top of page
  • Will

Learning to Taste: Tannins

Updated: Dec 4, 2022

Tannins are often associated with the wine world and are used when describing those big and burly red wines that leave you with a dry-mouth feeling. Sommeliers, wine makers, and wine enthusiasts all know the benefits of tannins in the correct setting, and lots of people ask for a "tannic wine". Despite being synonymous with the wine industry, tannins as a concept can apply to any beverage made with plant material which includes beer, coffee, and tea, and if you can understand what tannins are and do at a fundamental level, you can learn to enjoy them (or despise them) in everything you drink. After all, why limit yourself to one drink?

Learning about tannins starts with understanding what they are and do. Tannins are responsible for that dry-mouth feeling you get when you drink an over-steeped tea or burley red wine, and while they don't actually add much in terms of flavor, they're a big part of the mouthfeel. They add a lot of value when it comes to food especially with fatty dishes like steak and rich pasta because it cuts through the oils and gets you ready to take another bite.

Wine is the classic example of an appropriate place for lots of tannins, and you can find plenty of them in Cabernet Sauvignon, Tempranillo, and Petit Sirah for starters. You'll notice that people bring up few (if any) white wines. Tannins exist in grape skins, stems, and seeds, and when wine makers make white wine, they only use grape juice and leave the tannins behind with the rest of the grape. Red wine, however, uses the entire grape during its production and that's why they have that tannic grip.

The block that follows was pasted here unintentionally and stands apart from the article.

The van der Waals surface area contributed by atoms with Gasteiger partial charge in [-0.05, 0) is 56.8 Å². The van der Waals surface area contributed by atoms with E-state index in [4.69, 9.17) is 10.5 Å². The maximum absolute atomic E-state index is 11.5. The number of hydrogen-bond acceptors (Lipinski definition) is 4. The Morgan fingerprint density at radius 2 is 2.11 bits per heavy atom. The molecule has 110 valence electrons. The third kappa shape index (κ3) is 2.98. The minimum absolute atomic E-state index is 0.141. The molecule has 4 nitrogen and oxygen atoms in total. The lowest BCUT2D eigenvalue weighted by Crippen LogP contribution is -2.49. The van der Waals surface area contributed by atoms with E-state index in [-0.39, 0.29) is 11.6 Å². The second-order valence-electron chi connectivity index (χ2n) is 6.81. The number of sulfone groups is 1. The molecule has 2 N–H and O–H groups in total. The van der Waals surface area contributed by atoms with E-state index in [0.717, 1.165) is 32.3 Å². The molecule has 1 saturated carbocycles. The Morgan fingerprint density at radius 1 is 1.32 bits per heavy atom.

Beer can also have plenty of tannins, but when you get that mouth-drying sensation with a beer, it's typically a sign of a problem during the brewing process. Beer gets its tannins from the grains the brewers use to make the beer. Those grains are soaked in water giving the water flavors, sugars, color, and other things (like tannins). If the brewer allows the grains to seep for too long, the grains will add too many tannins and give the beer an unpleasant mouthfeel just like with tea. However, spontaneous fermented beer sometimes gives tannins a chance to add to the complexity. Because spontaneous beer is fermented with whatever yeast and bacteria that happens to be in the air, it can have all kinds of sour and funky flavors. The acidity that's already present in these beers plays well with slight levels of astringency from the tannins.

Wine isn't the only drink with tannins, and if you can understand how they work in wine, you can look for them and appreciate them in other drinks. Better understanding what you're drinking can improve the flavors and help you find more of what you like.


Recent Posts

See All


bottom of page